Perhaps I should get going on the running again. It’s just such a drag to get started and especially when you’re carrying a bit of extra ‘bendy flesh’ as I like to call it. As much as I know all the walking does me a world of good – endorphins ROCK! – I now have about 20 pairs of eyewateringly expensive  pairs of jeans in my wardrobe that I can’t get into. I don’t consider myself fat, but I’m starting to feel uncomfortable so want to do something about it and running used to be one of my favourite things during those months here and there when I got really into it. Those tended to be periods when I hardly ever drank because obviously you can’t (not me, anyway) do exercise at that rate and drink the way I did. I shouldn’t actually say it’s a ‘drag’ to get started – it really isn’t. When I start, it only takes three-ish weeks before I can hobble around a decent 5k-loop, and three-ish weeks isn’t exactly a long time now is it? All goes back to how I am an absolute quitter and put my nose up at anything I’m not a total wizard at from the word go. But as with the jewellery, here’s another thing to keep me more centered than my natural balance allows, and I’ll build up slowly. There should be a goal. 10k?

Today I’m not going to drink.

* Linda and Elaine are not their real names – I never name anyone here, everyone I write about gets a nickname and I avoid any detail that would make them identifiable in the EXTREMELY unlikely event that someone they know reads this blog. 

Huge Oceans of Kindness

No more hesitating. I’m going to do it! The story about Alice is still one I want to tell, but the story I have to tell first is the one about Sophie. A true story before a fictional one. And I don’t want to do it anonymously – how can I talk about removing the stigma and shame attached to alcohol abuse when I myself hide behind an alias and am still so preoccupied with what people might think that I don’t want to stand by my own freaking truth? So when I tell Sophie’s story I have to start by killing her off because this story is my own, it’s my truth and it’s my voice I want you to hear. After all, how could I ever expect to encourage others to talk openly about alcoholism and trust in me to be in their corner when I show up to the party wearing a Halloween mask? It doesn’t seem right and it’s about time I pull my own pants down.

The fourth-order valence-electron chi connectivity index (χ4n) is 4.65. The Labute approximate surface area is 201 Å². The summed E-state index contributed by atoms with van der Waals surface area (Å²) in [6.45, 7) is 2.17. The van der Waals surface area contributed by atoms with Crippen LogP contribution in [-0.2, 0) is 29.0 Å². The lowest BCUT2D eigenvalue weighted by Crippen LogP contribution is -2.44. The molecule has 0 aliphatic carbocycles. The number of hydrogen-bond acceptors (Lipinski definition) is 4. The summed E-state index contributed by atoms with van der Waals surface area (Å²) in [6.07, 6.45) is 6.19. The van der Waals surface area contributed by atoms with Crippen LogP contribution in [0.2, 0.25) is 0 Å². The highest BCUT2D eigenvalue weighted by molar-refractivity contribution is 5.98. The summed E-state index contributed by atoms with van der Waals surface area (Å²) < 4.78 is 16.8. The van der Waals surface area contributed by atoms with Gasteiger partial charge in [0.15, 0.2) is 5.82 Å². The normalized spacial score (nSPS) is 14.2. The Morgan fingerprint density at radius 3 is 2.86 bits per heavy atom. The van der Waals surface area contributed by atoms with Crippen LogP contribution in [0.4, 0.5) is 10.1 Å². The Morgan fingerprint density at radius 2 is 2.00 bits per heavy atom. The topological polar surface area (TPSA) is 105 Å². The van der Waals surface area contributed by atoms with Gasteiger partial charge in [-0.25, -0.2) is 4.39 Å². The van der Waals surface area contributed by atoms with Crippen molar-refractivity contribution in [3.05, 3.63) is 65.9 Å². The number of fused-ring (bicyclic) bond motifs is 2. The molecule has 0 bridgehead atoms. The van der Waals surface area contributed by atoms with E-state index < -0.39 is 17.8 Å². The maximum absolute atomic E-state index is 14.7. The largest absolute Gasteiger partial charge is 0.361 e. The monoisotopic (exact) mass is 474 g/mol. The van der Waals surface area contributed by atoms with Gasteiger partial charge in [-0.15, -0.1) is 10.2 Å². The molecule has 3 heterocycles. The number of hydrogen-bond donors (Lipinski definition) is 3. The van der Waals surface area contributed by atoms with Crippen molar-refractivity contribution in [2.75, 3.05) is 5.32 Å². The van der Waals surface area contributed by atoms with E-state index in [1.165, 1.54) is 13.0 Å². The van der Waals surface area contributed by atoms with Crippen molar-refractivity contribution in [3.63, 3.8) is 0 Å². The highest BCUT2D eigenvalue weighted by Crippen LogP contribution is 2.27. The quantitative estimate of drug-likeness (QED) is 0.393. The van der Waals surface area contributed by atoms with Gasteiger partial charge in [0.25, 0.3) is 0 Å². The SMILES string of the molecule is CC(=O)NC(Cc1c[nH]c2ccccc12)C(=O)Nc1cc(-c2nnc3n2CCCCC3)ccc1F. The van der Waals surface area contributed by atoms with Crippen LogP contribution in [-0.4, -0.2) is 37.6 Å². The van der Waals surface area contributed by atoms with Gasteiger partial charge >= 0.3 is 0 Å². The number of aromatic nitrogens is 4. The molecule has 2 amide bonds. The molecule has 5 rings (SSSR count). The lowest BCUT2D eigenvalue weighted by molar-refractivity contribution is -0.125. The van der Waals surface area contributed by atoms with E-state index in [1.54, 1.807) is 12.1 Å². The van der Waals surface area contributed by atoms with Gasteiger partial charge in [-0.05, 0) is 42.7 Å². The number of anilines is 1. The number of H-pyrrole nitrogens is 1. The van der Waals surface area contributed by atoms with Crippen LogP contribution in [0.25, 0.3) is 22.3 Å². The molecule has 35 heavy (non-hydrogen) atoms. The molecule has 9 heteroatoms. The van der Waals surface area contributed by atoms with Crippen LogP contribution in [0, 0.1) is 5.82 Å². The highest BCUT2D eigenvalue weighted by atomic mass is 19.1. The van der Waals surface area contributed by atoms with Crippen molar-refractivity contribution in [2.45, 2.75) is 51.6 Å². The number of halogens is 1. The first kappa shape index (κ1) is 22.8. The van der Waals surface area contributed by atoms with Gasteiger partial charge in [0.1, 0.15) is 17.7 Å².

Why don’t you?” hubby asked.

Not just about pulling my pants down, which he always approves of the dirty git, but why I don’t just slap my real name on here along with a photo where you can see more than my woolly hat and behave according to how I hand on heart feel – i.e. how I absolutely, 100% embrace the fact that I’m an alcoholic and if anyone’s got a problem with that I know with conviction that it says more about them than it does about me. After all, I’ve been open with both my family and my friends when the subject of drinking has come up – told them truthfully that I have quit drinking alcohol for the simple reason that I can’t stop when I start. So why hide here, of all places? It’s a bit ridiculous really if you think about it, not least because this is a tiny little blog in a huge ocean of others with a small handful of readers and the chances of this landing in front of my family are minuscule. I.e. a family I’m not trying to hide anything from in the first place so using an alias is actually quite ridiculous.

But! (There’s always a ‘but’, isn’t there?) How would my parents and siblings feel about having an alcoholic in the family, something so closely associated with shame and embarrassment? “Yes, this is my youngest daughter who is about to get her Phd, and this is my eldest – she’s an alcoholic.” As open minded, supportive and kind as my mother is, I just can’t exactly see her saying that with pride. Hubby himself is a good example, actually. It’s his surname I bear. An unusual one at that. And hubby happens to be on the board of a global company. Call me crazy, it won’t be the first time, but I do feel that for this reason alone I’d be best advised to be discreet about what a big, fat drunky-drunk I am. Can you see what I mean? That’s what has made me weary more than anything else, because I genuinely don’t have a problem with it for my own sake.

What if it affected you negatively?” I asked, “would you not worry about it reflecting badly on you to have people know your wife is a drunk? Wouldn’t you be embarrassed?

No,” he said without missing a beat.